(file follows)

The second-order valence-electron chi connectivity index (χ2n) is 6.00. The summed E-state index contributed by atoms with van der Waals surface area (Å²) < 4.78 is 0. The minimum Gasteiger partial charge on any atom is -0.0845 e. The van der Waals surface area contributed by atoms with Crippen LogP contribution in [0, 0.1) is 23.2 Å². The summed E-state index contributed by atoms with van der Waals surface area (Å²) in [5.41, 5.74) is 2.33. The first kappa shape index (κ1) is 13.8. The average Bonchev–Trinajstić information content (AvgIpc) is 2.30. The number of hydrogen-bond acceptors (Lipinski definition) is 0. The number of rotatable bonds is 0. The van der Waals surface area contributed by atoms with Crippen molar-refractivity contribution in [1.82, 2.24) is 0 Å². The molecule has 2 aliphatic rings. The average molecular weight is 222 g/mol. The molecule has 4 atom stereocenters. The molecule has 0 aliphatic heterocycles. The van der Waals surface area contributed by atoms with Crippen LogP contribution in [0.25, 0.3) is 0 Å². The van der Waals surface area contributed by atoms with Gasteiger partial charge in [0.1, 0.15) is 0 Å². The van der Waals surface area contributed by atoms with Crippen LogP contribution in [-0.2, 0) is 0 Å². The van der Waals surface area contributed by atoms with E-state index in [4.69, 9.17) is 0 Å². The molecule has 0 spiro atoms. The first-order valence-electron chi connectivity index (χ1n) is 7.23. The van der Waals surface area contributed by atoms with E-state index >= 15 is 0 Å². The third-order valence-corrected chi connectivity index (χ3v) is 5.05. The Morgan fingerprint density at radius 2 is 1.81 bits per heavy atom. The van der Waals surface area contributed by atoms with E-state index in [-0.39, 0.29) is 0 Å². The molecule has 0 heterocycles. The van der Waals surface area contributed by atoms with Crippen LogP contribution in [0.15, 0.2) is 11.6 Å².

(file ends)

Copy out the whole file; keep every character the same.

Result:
The second-order valence-electron chi connectivity index (χ2n) is 6.00. The summed E-state index contributed by atoms with van der Waals surface area (Å²) < 4.78 is 0. The minimum Gasteiger partial charge on any atom is -0.0845 e. The van der Waals surface area contributed by atoms with Crippen LogP contribution in [0, 0.1) is 23.2 Å². The summed E-state index contributed by atoms with van der Waals surface area (Å²) in [5.41, 5.74) is 2.33. The first kappa shape index (κ1) is 13.8. The average Bonchev–Trinajstić information content (AvgIpc) is 2.30. The number of hydrogen-bond acceptors (Lipinski definition) is 0. The number of rotatable bonds is 0. The van der Waals surface area contributed by atoms with Crippen molar-refractivity contribution in [1.82, 2.24) is 0 Å². The molecule has 2 aliphatic rings. The average molecular weight is 222 g/mol. The molecule has 4 atom stereocenters. The molecule has 0 aliphatic heterocycles. The van der Waals surface area contributed by atoms with Crippen LogP contribution in [0.25, 0.3) is 0 Å². The van der Waals surface area contributed by atoms with Gasteiger partial charge in [0.1, 0.15) is 0 Å². The van der Waals surface area contributed by atoms with Crippen LogP contribution in [-0.2, 0) is 0 Å². The van der Waals surface area contributed by atoms with E-state index in [4.69, 9.17) is 0 Å². The molecule has 0 spiro atoms. The first-order valence-electron chi connectivity index (χ1n) is 7.23. The van der Waals surface area contributed by atoms with E-state index >= 15 is 0 Å². The third-order valence-corrected chi connectivity index (χ3v) is 5.05. The Morgan fingerprint density at radius 2 is 1.81 bits per heavy atom. The van der Waals surface area contributed by atoms with E-state index in [-0.39, 0.29) is 0 Å². The molecule has 0 heterocycles. The van der Waals surface area contributed by atoms with Crippen LogP contribution in [0.15, 0.2) is 11.6 Å².